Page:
Glenfiddich is one of the largest single malt Scotch whisky producers in the world and proudly boasts that it is the most awarded as well. With a history dating back to 1886, it has a rich history and a stunning archive of aged whiskies that are prized by collectors.
Rather curiously, while it has established itself as arguably the key player in the industry, the collectibility of its finest and rarest malts does not match up to some of its competitors. That appears to be changing, however, after an exclusive Glenfiddich auction inspired over $290,000 in sales and breaking records in the process.
Hosted by Whisky Auctioneer, the auction gave collectors a rare opportunity to purchase some of the rarest Glenfiddich malts in existence. Most notable was the 1937 Rare Collection 64 Year Old, the oldest expression ever to be released by the distillery. Only 61 bottles were ever produced and few remain in collectible condition. Naturally, this bottle topped the auction, selling for $63,000.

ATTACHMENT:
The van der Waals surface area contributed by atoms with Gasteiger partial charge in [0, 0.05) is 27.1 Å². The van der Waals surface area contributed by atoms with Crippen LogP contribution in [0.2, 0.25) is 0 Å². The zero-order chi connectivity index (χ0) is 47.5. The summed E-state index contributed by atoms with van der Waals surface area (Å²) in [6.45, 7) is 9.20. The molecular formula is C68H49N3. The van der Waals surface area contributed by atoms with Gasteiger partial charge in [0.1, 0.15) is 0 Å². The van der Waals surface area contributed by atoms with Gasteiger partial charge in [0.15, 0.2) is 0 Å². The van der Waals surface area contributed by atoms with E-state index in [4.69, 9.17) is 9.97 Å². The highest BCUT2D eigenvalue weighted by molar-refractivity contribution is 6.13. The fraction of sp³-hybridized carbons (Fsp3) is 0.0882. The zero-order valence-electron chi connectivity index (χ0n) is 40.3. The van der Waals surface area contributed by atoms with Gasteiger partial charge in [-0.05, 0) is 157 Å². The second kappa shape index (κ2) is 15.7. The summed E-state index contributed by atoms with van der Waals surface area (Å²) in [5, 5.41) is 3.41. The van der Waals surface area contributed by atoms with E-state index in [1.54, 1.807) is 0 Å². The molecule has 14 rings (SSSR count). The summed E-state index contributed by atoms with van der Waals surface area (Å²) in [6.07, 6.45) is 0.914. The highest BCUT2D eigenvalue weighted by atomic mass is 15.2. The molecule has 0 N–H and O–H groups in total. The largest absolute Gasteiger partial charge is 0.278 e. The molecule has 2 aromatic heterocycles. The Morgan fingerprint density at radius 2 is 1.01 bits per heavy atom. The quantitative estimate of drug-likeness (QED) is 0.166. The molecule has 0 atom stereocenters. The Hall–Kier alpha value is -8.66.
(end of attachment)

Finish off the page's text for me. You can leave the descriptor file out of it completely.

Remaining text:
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The Glenfiddich distillery in Dufftown, Scotland / ©Glenfiddich
There was also a Glenfiddich 50 Year Old 1st Edition, which famously became the most expensive bottle of whisky ever sold when it reached 99,999,999 Lira in an Italiain auction in the early 1990s. This week, a bottle sold for just under $28,000, well under today’s record of $1.9m, but a new high mark for the expression.
The Speyside distillery is credited with trailblazing the single malt category, particularly in the US market. When most of the industry was blending its whisky and producing consistent flavors year after year, Glenfiddich doggedly pushed single malts into the zeitgeist. Today, single malts dominate the market and the early bottles that helped carve the path are increasingly sought-after due to their historical significance.
Whisky Auctioneer, the global market leader in its sector, has a strong partnership with Glenfiddich following the recent Spirit of Speyside charity auction. Offering an exclusive one-off expression from the distillery, the auction raised over £240,000 for local Speyside causes affected by the Covid-19 pandemic.
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